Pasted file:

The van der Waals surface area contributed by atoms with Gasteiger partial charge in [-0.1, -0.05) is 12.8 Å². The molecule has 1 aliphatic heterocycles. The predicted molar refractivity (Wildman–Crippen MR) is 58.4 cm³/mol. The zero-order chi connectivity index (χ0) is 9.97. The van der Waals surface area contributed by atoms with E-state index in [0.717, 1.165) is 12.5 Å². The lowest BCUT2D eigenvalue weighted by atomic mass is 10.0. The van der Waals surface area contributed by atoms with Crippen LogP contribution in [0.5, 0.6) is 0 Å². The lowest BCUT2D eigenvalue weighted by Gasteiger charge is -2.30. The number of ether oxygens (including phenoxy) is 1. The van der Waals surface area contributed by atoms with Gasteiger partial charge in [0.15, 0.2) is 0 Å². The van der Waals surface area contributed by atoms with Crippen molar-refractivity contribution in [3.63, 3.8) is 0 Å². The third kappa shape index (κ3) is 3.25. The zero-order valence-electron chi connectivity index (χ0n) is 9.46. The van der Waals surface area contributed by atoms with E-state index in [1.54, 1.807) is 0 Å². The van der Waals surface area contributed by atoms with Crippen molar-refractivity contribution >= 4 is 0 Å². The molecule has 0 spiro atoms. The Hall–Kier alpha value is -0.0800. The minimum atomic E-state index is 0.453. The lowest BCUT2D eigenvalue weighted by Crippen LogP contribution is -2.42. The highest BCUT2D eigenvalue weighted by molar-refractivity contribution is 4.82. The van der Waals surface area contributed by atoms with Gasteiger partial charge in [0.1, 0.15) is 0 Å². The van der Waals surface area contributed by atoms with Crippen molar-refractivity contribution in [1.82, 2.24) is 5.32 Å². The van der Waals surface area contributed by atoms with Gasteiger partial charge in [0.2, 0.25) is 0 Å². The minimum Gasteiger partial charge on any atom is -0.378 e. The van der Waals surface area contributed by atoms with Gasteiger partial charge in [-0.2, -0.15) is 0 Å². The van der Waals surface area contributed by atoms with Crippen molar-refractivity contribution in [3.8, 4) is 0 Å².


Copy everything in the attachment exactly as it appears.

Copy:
The van der Waals surface area contributed by atoms with Gasteiger partial charge in [-0.1, -0.05) is 12.8 Å². The molecule has 1 aliphatic heterocycles. The predicted molar refractivity (Wildman–Crippen MR) is 58.4 cm³/mol. The zero-order chi connectivity index (χ0) is 9.97. The van der Waals surface area contributed by atoms with E-state index in [0.717, 1.165) is 12.5 Å². The lowest BCUT2D eigenvalue weighted by atomic mass is 10.0. The van der Waals surface area contributed by atoms with Crippen LogP contribution in [0.5, 0.6) is 0 Å². The lowest BCUT2D eigenvalue weighted by Gasteiger charge is -2.30. The number of ether oxygens (including phenoxy) is 1. The van der Waals surface area contributed by atoms with Gasteiger partial charge in [0.15, 0.2) is 0 Å². The van der Waals surface area contributed by atoms with Crippen molar-refractivity contribution in [3.63, 3.8) is 0 Å². The third kappa shape index (κ3) is 3.25. The zero-order valence-electron chi connectivity index (χ0n) is 9.46. The van der Waals surface area contributed by atoms with E-state index in [1.54, 1.807) is 0 Å². The van der Waals surface area contributed by atoms with Crippen molar-refractivity contribution >= 4 is 0 Å². The molecule has 0 spiro atoms. The Hall–Kier alpha value is -0.0800. The minimum atomic E-state index is 0.453. The lowest BCUT2D eigenvalue weighted by Crippen LogP contribution is -2.42. The highest BCUT2D eigenvalue weighted by molar-refractivity contribution is 4.82. The van der Waals surface area contributed by atoms with Gasteiger partial charge in [0.1, 0.15) is 0 Å². The van der Waals surface area contributed by atoms with Crippen molar-refractivity contribution in [1.82, 2.24) is 5.32 Å². The van der Waals surface area contributed by atoms with Gasteiger partial charge in [0.2, 0.25) is 0 Å². The minimum Gasteiger partial charge on any atom is -0.378 e. The van der Waals surface area contributed by atoms with Gasteiger partial charge in [-0.2, -0.15) is 0 Å². The van der Waals surface area contributed by atoms with Crippen molar-refractivity contribution in [3.8, 4) is 0 Å².